The Sri Lankan authorities have repeatedly and unrelentingly stifled the voice of the people.
The President of Sri Lanka, Ranil Wickremesinghe, must repeal the Prevention of Terrorism Act (PTA), a counterterrorism law, that has been weaponized to crackdown on peaceful protestors and stifle dissenting voices, in contravention of Sri Lanka’s international human rights obligations, especially the rights to freedom of expression and peaceful assembly.
In the last two years, the Sri Lankan government has intensified the crackdown on dissent, severely curtailing civil society freedom. People from all walks of life, especially minority communities, have been threatened, intimidated, harassed, and jailed, simply for expressing their views. Journalists, poets, teachers, and lawyers have been targeted for doing their jobs in ways that displease the authorities. Further, the state has targeted student activists and trade unionists in reprisal of their work. The government and government-affiliated groups have used smear campaigns, abduction-style arrest, raids of media outlets, travel bans, transfers and arbitrary arrests, and torture and other ill-treatment of protesters while in custody to limit and discourage freedom of expression and peaceful assembly.
The continued references to protesters as ‘terrorists’ and ‘fascists’ by Members of Parliament and the President of Sri Lanka, Ranil Wickremesinghe, are attempts to demonize the protest movement. These attempts culminated in the government using the draconian Prevention of Terrorism Act against three protesters, including a protest leader. A study conducted by the Human Right Commission of Sri Lanka found that PTA detainees faced a continuum of violence. The study documented that “violence in police custody was found to be an inherent element of the investigation process, whereby torture is inflicted to extract information, confessions, and evidence from detainees”.
The PTA has enabled numerous instances of arbitrary detention and torture and other ill-treatment since 1979. Despite the Sri Lankan government’s multiple assurances that the PTA would be reformed in line with international human rights standards, to date no adequate reforms have taken place and the PTA continues to be used as a tool to arbitrarily arrest and detain people, violate fair trial rights, and put detainees at risk of torture and other ill-treatment, amongst other violations.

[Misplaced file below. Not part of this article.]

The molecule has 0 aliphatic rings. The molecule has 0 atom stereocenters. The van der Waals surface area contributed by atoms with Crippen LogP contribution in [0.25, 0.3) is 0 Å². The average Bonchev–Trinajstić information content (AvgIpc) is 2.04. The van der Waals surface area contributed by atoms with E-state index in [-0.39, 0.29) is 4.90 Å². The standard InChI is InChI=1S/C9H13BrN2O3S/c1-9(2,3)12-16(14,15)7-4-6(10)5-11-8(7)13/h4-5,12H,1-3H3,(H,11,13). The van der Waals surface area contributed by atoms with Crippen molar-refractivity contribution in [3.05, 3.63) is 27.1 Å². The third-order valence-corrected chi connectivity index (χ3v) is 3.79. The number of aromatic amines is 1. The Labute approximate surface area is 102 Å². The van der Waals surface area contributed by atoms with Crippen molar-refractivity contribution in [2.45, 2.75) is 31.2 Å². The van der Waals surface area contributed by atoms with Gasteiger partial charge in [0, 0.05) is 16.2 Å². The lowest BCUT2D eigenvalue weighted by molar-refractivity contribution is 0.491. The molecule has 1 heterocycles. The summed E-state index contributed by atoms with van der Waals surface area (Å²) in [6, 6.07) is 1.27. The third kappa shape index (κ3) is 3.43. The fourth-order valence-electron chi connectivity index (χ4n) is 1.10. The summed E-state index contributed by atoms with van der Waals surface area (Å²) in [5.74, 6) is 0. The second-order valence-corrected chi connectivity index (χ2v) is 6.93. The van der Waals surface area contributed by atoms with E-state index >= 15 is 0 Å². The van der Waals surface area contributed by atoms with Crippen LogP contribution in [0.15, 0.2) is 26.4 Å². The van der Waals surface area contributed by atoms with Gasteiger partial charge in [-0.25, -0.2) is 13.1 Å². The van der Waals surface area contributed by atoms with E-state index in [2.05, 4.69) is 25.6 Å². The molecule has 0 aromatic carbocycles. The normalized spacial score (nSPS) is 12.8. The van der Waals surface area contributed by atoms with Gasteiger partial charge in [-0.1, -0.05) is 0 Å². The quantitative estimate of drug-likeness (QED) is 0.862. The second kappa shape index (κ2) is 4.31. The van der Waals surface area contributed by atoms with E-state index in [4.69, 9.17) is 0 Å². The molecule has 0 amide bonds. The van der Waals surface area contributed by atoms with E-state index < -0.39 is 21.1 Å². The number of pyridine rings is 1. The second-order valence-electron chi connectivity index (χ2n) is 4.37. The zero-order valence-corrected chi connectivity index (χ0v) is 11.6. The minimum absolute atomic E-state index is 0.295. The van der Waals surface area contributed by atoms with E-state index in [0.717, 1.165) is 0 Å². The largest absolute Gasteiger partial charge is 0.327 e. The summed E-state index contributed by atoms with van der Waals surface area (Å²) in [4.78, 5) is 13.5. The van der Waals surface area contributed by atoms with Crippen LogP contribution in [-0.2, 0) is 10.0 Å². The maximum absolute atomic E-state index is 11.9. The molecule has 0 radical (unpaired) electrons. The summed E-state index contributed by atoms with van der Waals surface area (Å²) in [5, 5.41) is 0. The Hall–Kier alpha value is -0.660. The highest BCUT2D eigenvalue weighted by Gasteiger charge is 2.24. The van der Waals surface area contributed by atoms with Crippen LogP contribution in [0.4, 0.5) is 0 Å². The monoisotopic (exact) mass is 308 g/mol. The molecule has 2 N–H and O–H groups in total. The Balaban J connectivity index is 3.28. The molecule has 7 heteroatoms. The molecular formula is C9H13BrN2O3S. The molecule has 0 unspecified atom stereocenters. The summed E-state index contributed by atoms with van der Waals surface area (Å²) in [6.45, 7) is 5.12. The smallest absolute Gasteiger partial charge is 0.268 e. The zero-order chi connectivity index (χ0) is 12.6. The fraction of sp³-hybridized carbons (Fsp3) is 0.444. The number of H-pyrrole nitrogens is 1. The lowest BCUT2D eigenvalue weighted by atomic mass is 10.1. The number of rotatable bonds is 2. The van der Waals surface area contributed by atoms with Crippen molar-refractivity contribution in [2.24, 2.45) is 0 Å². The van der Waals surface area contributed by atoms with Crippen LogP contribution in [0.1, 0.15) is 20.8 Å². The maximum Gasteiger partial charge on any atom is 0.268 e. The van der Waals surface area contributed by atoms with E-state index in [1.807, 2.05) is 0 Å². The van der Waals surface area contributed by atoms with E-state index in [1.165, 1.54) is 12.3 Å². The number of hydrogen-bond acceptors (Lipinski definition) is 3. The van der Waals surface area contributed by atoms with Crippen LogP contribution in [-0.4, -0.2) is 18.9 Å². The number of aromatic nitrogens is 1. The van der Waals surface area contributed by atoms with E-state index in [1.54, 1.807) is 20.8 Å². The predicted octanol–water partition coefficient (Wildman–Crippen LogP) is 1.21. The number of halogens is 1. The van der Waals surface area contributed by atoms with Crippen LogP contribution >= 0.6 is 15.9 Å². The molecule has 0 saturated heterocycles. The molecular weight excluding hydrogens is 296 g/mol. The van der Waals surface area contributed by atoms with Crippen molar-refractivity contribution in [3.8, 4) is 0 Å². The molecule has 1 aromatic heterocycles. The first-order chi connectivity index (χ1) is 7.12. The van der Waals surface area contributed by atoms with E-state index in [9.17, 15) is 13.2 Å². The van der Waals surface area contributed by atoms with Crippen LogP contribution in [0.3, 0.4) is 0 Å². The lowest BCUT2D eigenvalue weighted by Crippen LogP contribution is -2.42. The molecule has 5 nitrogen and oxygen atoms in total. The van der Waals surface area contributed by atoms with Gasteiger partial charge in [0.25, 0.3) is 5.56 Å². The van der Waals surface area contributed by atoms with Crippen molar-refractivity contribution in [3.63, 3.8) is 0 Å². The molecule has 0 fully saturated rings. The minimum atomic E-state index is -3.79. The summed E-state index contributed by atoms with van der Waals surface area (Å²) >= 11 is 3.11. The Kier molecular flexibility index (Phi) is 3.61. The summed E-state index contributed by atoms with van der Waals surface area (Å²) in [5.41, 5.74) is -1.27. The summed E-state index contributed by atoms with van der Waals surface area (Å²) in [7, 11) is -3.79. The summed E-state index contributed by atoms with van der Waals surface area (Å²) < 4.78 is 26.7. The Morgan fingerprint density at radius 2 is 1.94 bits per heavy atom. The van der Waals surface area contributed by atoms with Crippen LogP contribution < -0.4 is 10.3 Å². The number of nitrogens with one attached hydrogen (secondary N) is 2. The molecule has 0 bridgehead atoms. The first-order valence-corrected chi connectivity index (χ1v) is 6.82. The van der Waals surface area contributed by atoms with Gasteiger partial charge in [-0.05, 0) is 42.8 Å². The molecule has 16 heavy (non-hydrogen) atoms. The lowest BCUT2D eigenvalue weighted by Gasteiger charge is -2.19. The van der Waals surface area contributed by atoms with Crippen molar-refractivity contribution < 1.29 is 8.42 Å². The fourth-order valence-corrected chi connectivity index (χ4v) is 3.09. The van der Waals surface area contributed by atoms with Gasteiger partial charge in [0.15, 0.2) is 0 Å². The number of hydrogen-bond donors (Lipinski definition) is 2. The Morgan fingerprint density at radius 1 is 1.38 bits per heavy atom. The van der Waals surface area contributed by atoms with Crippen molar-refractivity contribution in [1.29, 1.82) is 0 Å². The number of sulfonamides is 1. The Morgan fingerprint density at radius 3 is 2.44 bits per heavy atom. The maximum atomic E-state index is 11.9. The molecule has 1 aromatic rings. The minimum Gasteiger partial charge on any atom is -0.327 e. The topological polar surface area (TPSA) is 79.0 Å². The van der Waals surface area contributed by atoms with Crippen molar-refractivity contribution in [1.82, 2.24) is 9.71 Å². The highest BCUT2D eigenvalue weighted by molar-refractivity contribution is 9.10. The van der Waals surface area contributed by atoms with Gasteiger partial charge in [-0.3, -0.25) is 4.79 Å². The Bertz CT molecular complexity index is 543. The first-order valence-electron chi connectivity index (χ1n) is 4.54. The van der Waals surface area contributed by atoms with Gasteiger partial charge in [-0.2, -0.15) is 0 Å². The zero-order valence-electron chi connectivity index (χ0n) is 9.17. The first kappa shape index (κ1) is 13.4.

The arrest and detention of individuals on the basis of exercising their rights to freedom of expression, peaceful assembly and association, within the bounds recognized by human rights law, constitute arbitrary deprivations of liberty.
A new wave of protests erupted across Sri Lanka in March 2022, as a result of a catastrophic economic crisis that is depriving residents of basic necessities, including essential medicines, food, cooking gas, fuel and electricity. During recent protests the authorities yet again responded with a militarized approach, and in a number of instances misused force against peaceful protesters. The government’s responses to these protests in an effort to curb further demonstrations have resulted in serious human rights violations: The army has been deployed with shooting orders to contain the protests; the police used unlawful force and lethal weapons; and the government continues to intimidate and detain dozens of peaceful protesters.
Protest movements lie at the heart of any positive human rights change we have seen throughout history. These changes have only been possible and will only be possible if people come together to support and protect what is right. Amnesty has strength in unity as a global movement and can help ensure that the right to protest is protected and enjoyed by everyone equally. We are in the best position to amplify the calls of people’s movements and to promote effective allyship.
The Sri Lankan government must end the crackdown on peaceful protests using draconian anti-terror laws and create an enabling environment to respect, protect and fulfill the right to protest. People have the right to express discontent peacefully and the state has an obligation to facilitate this right.
Inspiring protest is a powerful force for good. United together we can, and will, make a difference. We are part of a global community where everyone belongs. We all have the right to speak truth to power safely and need to protect this right for future generations.